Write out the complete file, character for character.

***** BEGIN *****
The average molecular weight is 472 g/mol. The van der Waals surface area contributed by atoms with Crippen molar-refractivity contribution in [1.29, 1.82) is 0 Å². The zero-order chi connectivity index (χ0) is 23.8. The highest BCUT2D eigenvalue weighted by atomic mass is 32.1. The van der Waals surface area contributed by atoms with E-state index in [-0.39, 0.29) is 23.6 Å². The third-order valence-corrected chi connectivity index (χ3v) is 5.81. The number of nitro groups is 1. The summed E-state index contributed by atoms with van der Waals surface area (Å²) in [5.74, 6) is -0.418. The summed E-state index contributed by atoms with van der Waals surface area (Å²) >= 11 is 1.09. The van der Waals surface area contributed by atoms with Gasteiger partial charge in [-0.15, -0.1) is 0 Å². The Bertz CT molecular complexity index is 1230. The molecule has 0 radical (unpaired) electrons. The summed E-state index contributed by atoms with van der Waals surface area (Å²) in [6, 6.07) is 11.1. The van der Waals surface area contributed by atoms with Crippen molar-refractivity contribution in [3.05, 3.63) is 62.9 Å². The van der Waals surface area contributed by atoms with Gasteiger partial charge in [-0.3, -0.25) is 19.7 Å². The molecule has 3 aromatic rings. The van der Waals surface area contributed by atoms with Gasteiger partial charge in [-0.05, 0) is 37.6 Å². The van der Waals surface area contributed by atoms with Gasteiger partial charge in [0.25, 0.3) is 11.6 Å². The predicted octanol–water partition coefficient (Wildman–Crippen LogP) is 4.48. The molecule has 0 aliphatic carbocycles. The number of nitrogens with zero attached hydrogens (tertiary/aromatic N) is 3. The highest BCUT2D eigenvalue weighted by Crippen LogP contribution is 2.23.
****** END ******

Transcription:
The average molecular weight is 472 g/mol. The van der Waals surface area contributed by atoms with Crippen molar-refractivity contribution in [1.29, 1.82) is 0 Å². The zero-order chi connectivity index (χ0) is 23.8. The highest BCUT2D eigenvalue weighted by atomic mass is 32.1. The van der Waals surface area contributed by atoms with E-state index in [-0.39, 0.29) is 23.6 Å². The third-order valence-corrected chi connectivity index (χ3v) is 5.81. The number of nitro groups is 1. The summed E-state index contributed by atoms with van der Waals surface area (Å²) in [5.74, 6) is -0.418. The summed E-state index contributed by atoms with van der Waals surface area (Å²) >= 11 is 1.09. The van der Waals surface area contributed by atoms with Gasteiger partial charge in [-0.15, -0.1) is 0 Å². The Bertz CT molecular complexity index is 1230. The molecule has 0 radical (unpaired) electrons. The summed E-state index contributed by atoms with van der Waals surface area (Å²) in [6, 6.07) is 11.1. The van der Waals surface area contributed by atoms with Crippen molar-refractivity contribution in [3.05, 3.63) is 62.9 Å². The van der Waals surface area contributed by atoms with Gasteiger partial charge in [-0.3, -0.25) is 19.7 Å². The molecule has 3 aromatic rings. The van der Waals surface area contributed by atoms with Gasteiger partial charge in [-0.05, 0) is 37.6 Å². The van der Waals surface area contributed by atoms with Gasteiger partial charge in [0.25, 0.3) is 11.6 Å². The predicted octanol–water partition coefficient (Wildman–Crippen LogP) is 4.48. The molecule has 0 aliphatic carbocycles. The number of nitrogens with zero attached hydrogens (tertiary/aromatic N) is 3. The highest BCUT2D eigenvalue weighted by Crippen LogP contribution is 2.23.